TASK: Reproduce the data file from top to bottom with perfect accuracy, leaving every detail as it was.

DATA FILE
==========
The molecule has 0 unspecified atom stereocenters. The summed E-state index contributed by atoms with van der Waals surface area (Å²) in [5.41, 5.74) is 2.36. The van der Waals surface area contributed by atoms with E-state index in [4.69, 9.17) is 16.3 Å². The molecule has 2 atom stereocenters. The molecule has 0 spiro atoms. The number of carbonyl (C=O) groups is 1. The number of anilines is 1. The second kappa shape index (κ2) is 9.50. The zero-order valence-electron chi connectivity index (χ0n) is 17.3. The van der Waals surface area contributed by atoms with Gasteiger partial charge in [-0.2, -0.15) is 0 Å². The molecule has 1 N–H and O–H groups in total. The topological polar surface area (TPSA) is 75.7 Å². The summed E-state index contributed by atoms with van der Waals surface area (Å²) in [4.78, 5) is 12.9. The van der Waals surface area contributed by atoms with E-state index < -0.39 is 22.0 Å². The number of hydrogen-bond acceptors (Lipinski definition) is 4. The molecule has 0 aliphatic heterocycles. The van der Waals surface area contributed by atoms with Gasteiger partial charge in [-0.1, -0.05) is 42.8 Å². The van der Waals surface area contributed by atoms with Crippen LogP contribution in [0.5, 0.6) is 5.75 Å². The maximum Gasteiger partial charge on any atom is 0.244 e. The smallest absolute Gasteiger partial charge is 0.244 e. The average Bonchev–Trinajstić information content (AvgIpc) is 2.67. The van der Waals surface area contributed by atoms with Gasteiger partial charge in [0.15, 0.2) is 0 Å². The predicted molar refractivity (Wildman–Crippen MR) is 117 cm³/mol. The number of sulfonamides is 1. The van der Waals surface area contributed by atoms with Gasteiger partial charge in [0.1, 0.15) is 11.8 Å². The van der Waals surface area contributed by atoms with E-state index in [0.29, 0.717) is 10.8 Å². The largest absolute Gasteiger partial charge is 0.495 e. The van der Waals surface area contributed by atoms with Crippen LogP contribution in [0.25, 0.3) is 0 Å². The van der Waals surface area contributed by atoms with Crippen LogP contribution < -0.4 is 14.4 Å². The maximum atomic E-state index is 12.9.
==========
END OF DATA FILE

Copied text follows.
The molecule has 0 unspecified atom stereocenters. The summed E-state index contributed by atoms with van der Waals surface area (Å²) in [5.41, 5.74) is 2.36. The van der Waals surface area contributed by atoms with E-state index in [4.69, 9.17) is 16.3 Å². The molecule has 2 atom stereocenters. The molecule has 0 spiro atoms. The number of carbonyl (C=O) groups is 1. The number of anilines is 1. The second kappa shape index (κ2) is 9.50. The zero-order valence-electron chi connectivity index (χ0n) is 17.3. The van der Waals surface area contributed by atoms with Gasteiger partial charge in [-0.2, -0.15) is 0 Å². The molecule has 1 N–H and O–H groups in total. The topological polar surface area (TPSA) is 75.7 Å². The summed E-state index contributed by atoms with van der Waals surface area (Å²) in [4.78, 5) is 12.9. The van der Waals surface area contributed by atoms with E-state index < -0.39 is 22.0 Å². The number of hydrogen-bond acceptors (Lipinski definition) is 4. The molecule has 0 aliphatic heterocycles. The van der Waals surface area contributed by atoms with Gasteiger partial charge in [-0.1, -0.05) is 42.8 Å². The van der Waals surface area contributed by atoms with Crippen LogP contribution in [0.5, 0.6) is 5.75 Å². The maximum Gasteiger partial charge on any atom is 0.244 e. The smallest absolute Gasteiger partial charge is 0.244 e. The average Bonchev–Trinajstić information content (AvgIpc) is 2.67. The van der Waals surface area contributed by atoms with Gasteiger partial charge in [0.15, 0.2) is 0 Å². The predicted molar refractivity (Wildman–Crippen MR) is 117 cm³/mol. The number of sulfonamides is 1. The van der Waals surface area contributed by atoms with Gasteiger partial charge in [0.1, 0.15) is 11.8 Å². The van der Waals surface area contributed by atoms with E-state index in [0.29, 0.717) is 10.8 Å². The largest absolute Gasteiger partial charge is 0.495 e. The van der Waals surface area contributed by atoms with Crippen LogP contribution in [0.25, 0.3) is 0 Å². The van der Waals surface area contributed by atoms with Crippen LogP contribution < -0.4 is 14.4 Å². The maximum atomic E-state index is 12.9.